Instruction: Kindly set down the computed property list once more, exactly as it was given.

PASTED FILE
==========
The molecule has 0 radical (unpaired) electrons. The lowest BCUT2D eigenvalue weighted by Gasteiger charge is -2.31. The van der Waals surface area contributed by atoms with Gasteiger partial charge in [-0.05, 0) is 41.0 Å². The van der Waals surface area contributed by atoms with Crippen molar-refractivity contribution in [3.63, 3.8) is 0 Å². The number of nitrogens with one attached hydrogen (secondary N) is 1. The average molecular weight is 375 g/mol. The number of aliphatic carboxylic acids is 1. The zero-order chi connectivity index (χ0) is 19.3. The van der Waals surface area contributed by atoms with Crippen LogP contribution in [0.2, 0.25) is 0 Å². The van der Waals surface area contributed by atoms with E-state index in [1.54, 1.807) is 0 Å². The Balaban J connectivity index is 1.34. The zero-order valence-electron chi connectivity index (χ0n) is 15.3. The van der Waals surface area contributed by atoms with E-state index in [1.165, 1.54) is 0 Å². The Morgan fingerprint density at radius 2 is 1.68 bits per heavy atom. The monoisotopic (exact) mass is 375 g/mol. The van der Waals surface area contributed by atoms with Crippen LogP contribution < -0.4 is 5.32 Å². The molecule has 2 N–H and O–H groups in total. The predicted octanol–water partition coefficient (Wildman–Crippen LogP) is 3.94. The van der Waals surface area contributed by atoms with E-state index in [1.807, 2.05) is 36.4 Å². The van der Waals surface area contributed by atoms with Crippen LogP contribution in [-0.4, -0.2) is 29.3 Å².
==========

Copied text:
The molecule has 0 radical (unpaired) electrons. The lowest BCUT2D eigenvalue weighted by Gasteiger charge is -2.31. The van der Waals surface area contributed by atoms with Gasteiger partial charge in [-0.05, 0) is 41.0 Å². The van der Waals surface area contributed by atoms with Crippen molar-refractivity contribution in [3.63, 3.8) is 0 Å². The number of nitrogens with one attached hydrogen (secondary N) is 1. The average molecular weight is 375 g/mol. The number of aliphatic carboxylic acids is 1. The zero-order chi connectivity index (χ0) is 19.3. The van der Waals surface area contributed by atoms with Crippen LogP contribution in [0.2, 0.25) is 0 Å². The van der Waals surface area contributed by atoms with E-state index in [1.54, 1.807) is 0 Å². The Balaban J connectivity index is 1.34. The zero-order valence-electron chi connectivity index (χ0n) is 15.3. The van der Waals surface area contributed by atoms with E-state index in [1.165, 1.54) is 0 Å². The Morgan fingerprint density at radius 2 is 1.68 bits per heavy atom. The monoisotopic (exact) mass is 375 g/mol. The van der Waals surface area contributed by atoms with Crippen LogP contribution < -0.4 is 5.32 Å². The molecule has 2 N–H and O–H groups in total. The predicted octanol–water partition coefficient (Wildman–Crippen LogP) is 3.94. The van der Waals surface area contributed by atoms with E-state index in [1.807, 2.05) is 36.4 Å². The van der Waals surface area contributed by atoms with Crippen LogP contribution in [-0.4, -0.2) is 29.3 Å².